Postoperative NSAIDs have also been shown to have good efficacy in reducing postoperative opioid consumption. Jirarattanaphochai et al. conducted an RCT of 120 patients undergoing lumbar discectomy, decompression, or spinal fusion, receiving either parecoxib or morphine preoperative and every 12 hours postoperatively for a total of 48 hours.28 Patients receiving parecoxib had a reduction in morphine use, greater satisfaction, and reduced pain at rest. Siribumrungwong et al. conducted an RCT of 96 patients undergoing posterior lumbar spinal fusion surgery, comparing preoperative parecoxib vs ketorolac vs placebo.29 Patients in both parecoxib and ketorolac groups had improved reduction of postoperative pain compared to the control group.

Finally, Jirarattanaphochai and Jung conducted a meta-analysis of 17 different RCTs and 789 patients studying the efficacy of NSAIDs compared to opioid analgesics for lumbar spine surgery.30 Patients receiving NSAIDs had lower pain scores and lower opioid use compared to those receiving opioids alone. As a result, we now have strong evidence supporting postoperative use of NSAIDs at moderate doses after spine surgery.


Acetaminophen inhibits COX both centrally and peripherally creating anti-inflammatory and antipyretic effects. While it remains a common adjunct to opioids with studies showing good analgesic effects, studies in spine surgery populations have not demonstrated an effect in reducing opioid intake or opioid-related complications.

Mörwald et al. reviewed a database of 117 269 patients undergoing lumbar spine surgery.31 The authors determined that the use of acetaminophen postoperatively was not associated with any clinically significant decrease in opioid prescriptions or reduced adverse events. Shimia et al. conducted an RCT of 52 patients undergoing lumbar discectomy receiving either intraoperative intravenous acetaminophen or placebo.32 Patients receiving acetaminophen had significantly lower pain scores but not significant decrease in opioid consumption. In an RCT of children and adolescents undergoing surgery for AIS or spondylolisthesis, intravenous postoperative acetaminophen was also similarly associated with decreased pain scores but no decrease in oxycodone consumption.33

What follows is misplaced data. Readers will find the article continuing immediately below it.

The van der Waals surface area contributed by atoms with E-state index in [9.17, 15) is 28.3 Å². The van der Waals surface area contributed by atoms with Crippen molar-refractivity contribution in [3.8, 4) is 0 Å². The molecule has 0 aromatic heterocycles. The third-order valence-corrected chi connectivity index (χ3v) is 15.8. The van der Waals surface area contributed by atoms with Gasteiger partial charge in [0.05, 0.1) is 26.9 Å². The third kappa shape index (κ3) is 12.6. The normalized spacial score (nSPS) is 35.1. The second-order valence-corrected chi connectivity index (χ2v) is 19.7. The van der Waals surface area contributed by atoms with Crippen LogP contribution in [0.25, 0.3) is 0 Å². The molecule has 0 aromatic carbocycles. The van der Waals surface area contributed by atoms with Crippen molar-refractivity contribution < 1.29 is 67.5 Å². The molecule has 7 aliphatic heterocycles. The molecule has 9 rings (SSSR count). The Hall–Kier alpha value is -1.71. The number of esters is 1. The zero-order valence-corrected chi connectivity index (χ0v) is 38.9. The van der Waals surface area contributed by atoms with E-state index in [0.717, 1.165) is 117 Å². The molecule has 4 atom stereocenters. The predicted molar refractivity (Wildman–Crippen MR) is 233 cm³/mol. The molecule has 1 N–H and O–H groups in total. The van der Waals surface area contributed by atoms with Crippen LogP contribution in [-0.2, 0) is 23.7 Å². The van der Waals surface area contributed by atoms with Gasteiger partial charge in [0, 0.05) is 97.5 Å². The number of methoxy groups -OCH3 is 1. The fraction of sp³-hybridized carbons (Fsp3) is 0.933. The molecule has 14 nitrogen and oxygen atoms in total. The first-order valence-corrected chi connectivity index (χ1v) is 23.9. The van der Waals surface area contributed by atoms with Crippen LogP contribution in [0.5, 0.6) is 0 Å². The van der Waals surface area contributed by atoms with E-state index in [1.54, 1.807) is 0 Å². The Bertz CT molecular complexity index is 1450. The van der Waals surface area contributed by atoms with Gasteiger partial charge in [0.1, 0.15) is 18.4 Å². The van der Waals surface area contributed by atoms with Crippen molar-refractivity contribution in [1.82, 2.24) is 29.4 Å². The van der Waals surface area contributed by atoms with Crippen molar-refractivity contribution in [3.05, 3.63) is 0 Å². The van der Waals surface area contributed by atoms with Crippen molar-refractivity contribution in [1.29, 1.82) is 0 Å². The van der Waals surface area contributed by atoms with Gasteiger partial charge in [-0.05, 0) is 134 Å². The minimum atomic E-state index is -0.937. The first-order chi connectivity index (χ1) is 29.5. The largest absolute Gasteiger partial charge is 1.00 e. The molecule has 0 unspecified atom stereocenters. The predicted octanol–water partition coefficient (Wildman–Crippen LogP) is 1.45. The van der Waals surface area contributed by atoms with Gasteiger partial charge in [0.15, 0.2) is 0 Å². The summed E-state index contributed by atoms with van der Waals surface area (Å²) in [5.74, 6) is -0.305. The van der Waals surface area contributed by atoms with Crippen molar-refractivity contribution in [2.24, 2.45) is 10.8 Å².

Certain studies have demonstrated that acetaminophen has lower analgesic effects compared to other agents. Tunali et al. studied patients undergoing lumbar disc surgery and found that intravenous acetaminophen was not associated with any significant difference in pain scores compared to placebo over 24 hours postoperatively.34 In another prospective study of lumbar spine surgery patients, acetaminophen had lower analgesic effects and led to a greater need for additional analgesia when compared with tramadol patient-controlled analgesia.35 Therefore, acetaminophen may be effective as an adjuvant, but no evidence exists for its use in isolation for postoperative pain control.


Neuromodulator agents, such as pregabalin or gabapentin, work by inhibiting calcium-gated channels on presynaptic axons, reducing neuronal excitability. These drugs have long been used as anticonvulsants and for control of neuropathic pain. Interestingly, a number of RCTs have been conducted recently to study their effect on controlling postoperative pain after spine surgery and reducing opioid intake.

Khurana et al. conducted an RCT of 90 patients undergoing lumbar spine surgery and taking pregabalin, gabapentin, or placebo postoperatively.36 Patients taking gabapentin or pregabalin had lower ODI, pain scores, and opioid use compared to placebo. Kim et al. conducted an RCT of 84 patients undergoing elective lumbar spine surgery and taking either pregabalin (high or low dose) or placebo postoperatively.37 Patients receiving high-dose pregabalin had less intravenous patient-controlled analgesia use than those receiving placebo. However, there was no difference in pain scores or other effects.

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Dec 19, 2019 | Posted by in ORTHOPEDIC | Comments Off on Optimizing Pain Management in Spine Patients